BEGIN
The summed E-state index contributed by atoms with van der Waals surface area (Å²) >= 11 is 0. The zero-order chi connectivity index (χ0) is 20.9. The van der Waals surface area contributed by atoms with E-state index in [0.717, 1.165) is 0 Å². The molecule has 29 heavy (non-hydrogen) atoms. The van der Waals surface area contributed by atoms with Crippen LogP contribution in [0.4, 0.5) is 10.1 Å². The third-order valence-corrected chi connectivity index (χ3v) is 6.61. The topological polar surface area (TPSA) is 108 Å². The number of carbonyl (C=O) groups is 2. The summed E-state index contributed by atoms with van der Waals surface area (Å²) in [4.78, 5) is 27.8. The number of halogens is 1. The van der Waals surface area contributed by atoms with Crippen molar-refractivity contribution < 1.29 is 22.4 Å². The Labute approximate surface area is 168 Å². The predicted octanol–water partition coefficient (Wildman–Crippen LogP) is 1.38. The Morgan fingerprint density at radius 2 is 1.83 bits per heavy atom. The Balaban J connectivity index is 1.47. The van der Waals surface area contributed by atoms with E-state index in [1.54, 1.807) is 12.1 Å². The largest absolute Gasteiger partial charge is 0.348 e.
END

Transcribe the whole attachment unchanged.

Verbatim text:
The summed E-state index contributed by atoms with van der Waals surface area (Å²) >= 11 is 0. The zero-order chi connectivity index (χ0) is 20.9. The van der Waals surface area contributed by atoms with E-state index in [0.717, 1.165) is 0 Å². The molecule has 29 heavy (non-hydrogen) atoms. The van der Waals surface area contributed by atoms with Crippen LogP contribution in [0.4, 0.5) is 10.1 Å². The third-order valence-corrected chi connectivity index (χ3v) is 6.61. The topological polar surface area (TPSA) is 108 Å². The number of carbonyl (C=O) groups is 2. The summed E-state index contributed by atoms with van der Waals surface area (Å²) in [4.78, 5) is 27.8. The number of halogens is 1. The van der Waals surface area contributed by atoms with Crippen molar-refractivity contribution < 1.29 is 22.4 Å². The Labute approximate surface area is 168 Å². The predicted octanol–water partition coefficient (Wildman–Crippen LogP) is 1.38. The Morgan fingerprint density at radius 2 is 1.83 bits per heavy atom. The Balaban J connectivity index is 1.47. The van der Waals surface area contributed by atoms with E-state index in [1.54, 1.807) is 12.1 Å². The largest absolute Gasteiger partial charge is 0.348 e.